• xmechxmech Posts: 90
    I guess you've looked into the cracked subframe issue? I think there was a TSB or something out about that.
  • podpod Posts: 176
    edited August 2010
    Many find the inclination of the new headrests difficult to adjust to. Some have even decided against a ford product based on this issue. One solution (which, it must be stressed, obviates the protective function of the original headrests) is to pinch the two retaining caps at the seat top, remove the headrest altogether and then put it back into the same holes but in reversed direction. This tilts it way back and out of the way. Incidentally it greatly improves rear visibility (if, like me, you are the type who actually looks through the rear window when backing). Try it. You may like it. The downside? If you are in a rapid decceleration head-on accident and you survive the forward pitch into the air bag, you may snap your head off on the rebound. I don't remember seeing that many loose heads on the road in years ago when older cars did not offer such "protective" headrests. Like most solutions there are tradeoffs.
  • desgnrdesgnr Posts: 19
    What i do is Tilt the seat back & i have plenty of headroom
  • akirbyakirby Posts: 7,666
    It's not just Ford - all new vehicles have to meet the new requirements and most seem to be just as bad as the Ford implementation.

    The new Explorer says that it offers a 4-way adjustable headrest which can only mean the ability to adjust the angle. This should solve the problem once it makes it into the other new vehicles.
  • podpod Posts: 176
    I don't think the issue for most critics of the headrests is headroom (i.e. vertical clearance between your head and the headliner). I am six feet tall and have no issue there even with the moonroof. It is the forward tilt of the headrest which forces your back into an exaggerated forward curve that actually prohibits full contact between your back and the seatback. My back complained after an hour in the car and I never have had back issues.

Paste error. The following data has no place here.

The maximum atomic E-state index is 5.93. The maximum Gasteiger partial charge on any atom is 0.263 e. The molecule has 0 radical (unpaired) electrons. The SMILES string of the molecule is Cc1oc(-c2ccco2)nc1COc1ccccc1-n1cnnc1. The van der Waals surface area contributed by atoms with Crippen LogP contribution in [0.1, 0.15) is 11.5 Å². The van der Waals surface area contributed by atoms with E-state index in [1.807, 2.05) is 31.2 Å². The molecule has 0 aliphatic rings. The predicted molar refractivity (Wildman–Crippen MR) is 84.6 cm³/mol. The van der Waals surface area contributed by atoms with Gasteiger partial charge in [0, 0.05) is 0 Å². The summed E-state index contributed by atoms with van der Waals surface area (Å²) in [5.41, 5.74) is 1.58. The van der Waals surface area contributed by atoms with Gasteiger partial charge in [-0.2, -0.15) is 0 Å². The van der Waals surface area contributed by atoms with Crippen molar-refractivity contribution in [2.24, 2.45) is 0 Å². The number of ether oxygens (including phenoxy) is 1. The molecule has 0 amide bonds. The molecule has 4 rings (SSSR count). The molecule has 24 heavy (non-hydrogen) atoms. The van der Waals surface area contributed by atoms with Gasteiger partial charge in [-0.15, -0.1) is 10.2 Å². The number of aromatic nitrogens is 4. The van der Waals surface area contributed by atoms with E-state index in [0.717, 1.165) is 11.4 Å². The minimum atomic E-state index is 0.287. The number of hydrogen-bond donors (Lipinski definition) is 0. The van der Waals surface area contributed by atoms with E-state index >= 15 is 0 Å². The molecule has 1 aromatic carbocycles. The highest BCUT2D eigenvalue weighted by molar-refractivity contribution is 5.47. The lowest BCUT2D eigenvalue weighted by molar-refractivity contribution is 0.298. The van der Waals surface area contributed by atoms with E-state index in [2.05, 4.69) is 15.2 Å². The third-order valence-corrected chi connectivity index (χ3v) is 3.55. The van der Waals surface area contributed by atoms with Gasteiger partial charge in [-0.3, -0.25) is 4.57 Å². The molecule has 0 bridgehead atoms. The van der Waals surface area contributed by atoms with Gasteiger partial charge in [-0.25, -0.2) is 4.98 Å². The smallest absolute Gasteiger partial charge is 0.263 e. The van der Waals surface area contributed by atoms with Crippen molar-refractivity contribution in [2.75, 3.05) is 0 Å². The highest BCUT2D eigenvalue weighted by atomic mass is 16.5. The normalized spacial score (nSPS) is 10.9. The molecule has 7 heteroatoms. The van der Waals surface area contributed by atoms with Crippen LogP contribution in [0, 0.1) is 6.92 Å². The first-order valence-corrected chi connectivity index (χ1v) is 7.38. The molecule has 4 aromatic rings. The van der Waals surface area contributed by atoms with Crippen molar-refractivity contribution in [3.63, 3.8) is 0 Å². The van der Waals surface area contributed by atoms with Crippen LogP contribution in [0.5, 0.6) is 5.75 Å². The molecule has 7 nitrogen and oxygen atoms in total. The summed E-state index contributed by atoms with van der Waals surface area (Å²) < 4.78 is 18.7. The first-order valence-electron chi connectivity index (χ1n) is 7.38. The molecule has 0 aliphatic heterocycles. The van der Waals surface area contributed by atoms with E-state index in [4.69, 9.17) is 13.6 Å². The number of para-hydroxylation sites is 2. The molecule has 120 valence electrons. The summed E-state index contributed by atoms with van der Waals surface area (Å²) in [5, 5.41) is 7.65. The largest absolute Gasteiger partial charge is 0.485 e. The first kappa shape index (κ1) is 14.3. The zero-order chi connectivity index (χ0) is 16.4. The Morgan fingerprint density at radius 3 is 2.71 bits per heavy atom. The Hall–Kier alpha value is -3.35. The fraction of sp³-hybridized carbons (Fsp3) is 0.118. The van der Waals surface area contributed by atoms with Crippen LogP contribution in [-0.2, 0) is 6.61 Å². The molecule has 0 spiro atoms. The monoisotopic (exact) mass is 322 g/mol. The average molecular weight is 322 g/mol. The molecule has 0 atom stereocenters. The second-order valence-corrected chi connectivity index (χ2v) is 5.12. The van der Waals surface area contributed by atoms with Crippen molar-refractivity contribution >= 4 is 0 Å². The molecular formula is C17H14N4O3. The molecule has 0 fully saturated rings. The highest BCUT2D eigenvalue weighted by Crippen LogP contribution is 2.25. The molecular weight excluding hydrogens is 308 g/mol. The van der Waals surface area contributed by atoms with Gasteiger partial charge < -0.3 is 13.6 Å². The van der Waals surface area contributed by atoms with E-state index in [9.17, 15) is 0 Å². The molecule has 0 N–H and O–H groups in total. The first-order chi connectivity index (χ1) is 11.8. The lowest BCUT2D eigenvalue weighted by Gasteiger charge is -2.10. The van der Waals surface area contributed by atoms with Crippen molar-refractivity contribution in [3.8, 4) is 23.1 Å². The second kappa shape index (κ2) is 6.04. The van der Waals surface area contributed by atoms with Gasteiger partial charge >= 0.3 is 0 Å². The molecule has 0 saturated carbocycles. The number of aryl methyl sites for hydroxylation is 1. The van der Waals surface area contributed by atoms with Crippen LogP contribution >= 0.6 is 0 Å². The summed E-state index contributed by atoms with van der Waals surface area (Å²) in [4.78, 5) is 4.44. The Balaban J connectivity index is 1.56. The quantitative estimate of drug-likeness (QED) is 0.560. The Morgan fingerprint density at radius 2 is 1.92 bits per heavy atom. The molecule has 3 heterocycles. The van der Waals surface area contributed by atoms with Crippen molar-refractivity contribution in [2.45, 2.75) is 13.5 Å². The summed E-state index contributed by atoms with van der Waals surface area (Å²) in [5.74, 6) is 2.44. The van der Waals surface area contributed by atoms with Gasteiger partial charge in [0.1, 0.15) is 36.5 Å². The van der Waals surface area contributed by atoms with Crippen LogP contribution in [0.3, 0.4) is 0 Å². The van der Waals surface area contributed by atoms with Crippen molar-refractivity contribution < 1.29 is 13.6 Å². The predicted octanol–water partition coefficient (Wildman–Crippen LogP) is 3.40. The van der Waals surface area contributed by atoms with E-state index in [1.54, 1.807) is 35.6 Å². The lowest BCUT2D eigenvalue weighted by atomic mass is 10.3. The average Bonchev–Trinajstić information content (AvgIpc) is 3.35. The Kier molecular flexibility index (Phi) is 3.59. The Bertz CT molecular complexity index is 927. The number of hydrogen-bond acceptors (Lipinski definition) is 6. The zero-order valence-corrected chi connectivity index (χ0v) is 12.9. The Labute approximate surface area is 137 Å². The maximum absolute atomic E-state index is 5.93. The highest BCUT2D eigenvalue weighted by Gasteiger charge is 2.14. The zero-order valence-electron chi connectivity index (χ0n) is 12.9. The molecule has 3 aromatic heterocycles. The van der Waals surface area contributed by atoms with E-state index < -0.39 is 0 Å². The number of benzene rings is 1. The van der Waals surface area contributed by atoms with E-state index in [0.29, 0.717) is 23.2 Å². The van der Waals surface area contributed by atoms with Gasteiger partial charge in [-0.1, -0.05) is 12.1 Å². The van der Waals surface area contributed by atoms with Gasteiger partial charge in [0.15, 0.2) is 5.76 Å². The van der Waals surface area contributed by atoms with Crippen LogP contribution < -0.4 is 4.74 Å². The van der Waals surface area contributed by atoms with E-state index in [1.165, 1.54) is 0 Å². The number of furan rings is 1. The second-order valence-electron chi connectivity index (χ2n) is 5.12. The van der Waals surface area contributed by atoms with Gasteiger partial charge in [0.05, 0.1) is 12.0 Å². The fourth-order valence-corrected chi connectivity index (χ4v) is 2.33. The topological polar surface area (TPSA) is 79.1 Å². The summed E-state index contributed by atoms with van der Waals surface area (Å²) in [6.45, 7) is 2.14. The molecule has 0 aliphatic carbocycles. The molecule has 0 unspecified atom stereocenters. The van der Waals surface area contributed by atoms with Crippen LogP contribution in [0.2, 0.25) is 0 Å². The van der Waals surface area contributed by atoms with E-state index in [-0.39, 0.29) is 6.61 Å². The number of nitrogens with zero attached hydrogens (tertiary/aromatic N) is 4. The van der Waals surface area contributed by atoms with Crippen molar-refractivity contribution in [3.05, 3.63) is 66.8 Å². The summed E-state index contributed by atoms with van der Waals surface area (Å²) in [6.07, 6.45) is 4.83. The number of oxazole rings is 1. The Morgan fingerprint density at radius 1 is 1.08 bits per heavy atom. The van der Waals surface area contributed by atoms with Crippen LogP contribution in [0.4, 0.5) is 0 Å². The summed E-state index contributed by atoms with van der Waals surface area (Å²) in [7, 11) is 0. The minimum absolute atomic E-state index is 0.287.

In the reversed headrest position you can achieve full contact with the seatback and, at the same time, achieve a vertical seating posture. I prefer a straightback chair whether in a car or at home; in the car I feel more responsive and with better sightlines when I am sitting with the back almost vertical. Different strokes for different folks.
    I may even fashion a beanbag or memory foam pillow to velcro on the reversed headrest so that my head can sense some support with the new headrest position. I don't understand how these new headrests are safer than ones whose forward edge is aligned vertically with the seatback rather than protruding forward and requiring the "C" shaped spine. Volvo used to advertise about active head restraints but these are clearly passive. They don't move at all when loaded. I know that Ford and others are required to provide these by the automobile safety board but I don't get the benefit compared to ones that would be slightly more vertical.
    By the way the Milan is a great value and quiet ride. I don't hold the headrest issue against Ford but I am glad that the fix is quite simple.
  • prigglypriggly Posts: 642
    Many find the inclination of the new headrests difficult to adjust to.

    It is not actually a "head rest." It is a head restraint.

    It is designed that way so as to maximize resistance to an acceleration-extension injury to the cervical spine in a rear-end accident. This is actually a salutary feature.

    You will get used to it. More and more manufacturers are adopting it.
  • skibry1skibry1 Posts: 174
    For one to achieve maxium protection is to have support at least to the top of ones
    ear.Does spinning the headrest still provide optimum protection??
  • jeffyscottjeffyscott Posts: 3,855
    edited August 2010
    The horizontal distance from your head to the restraint is a factor too.

    image

    http://www.iihs.org/ratings/head_restraints/head_restraint_info.html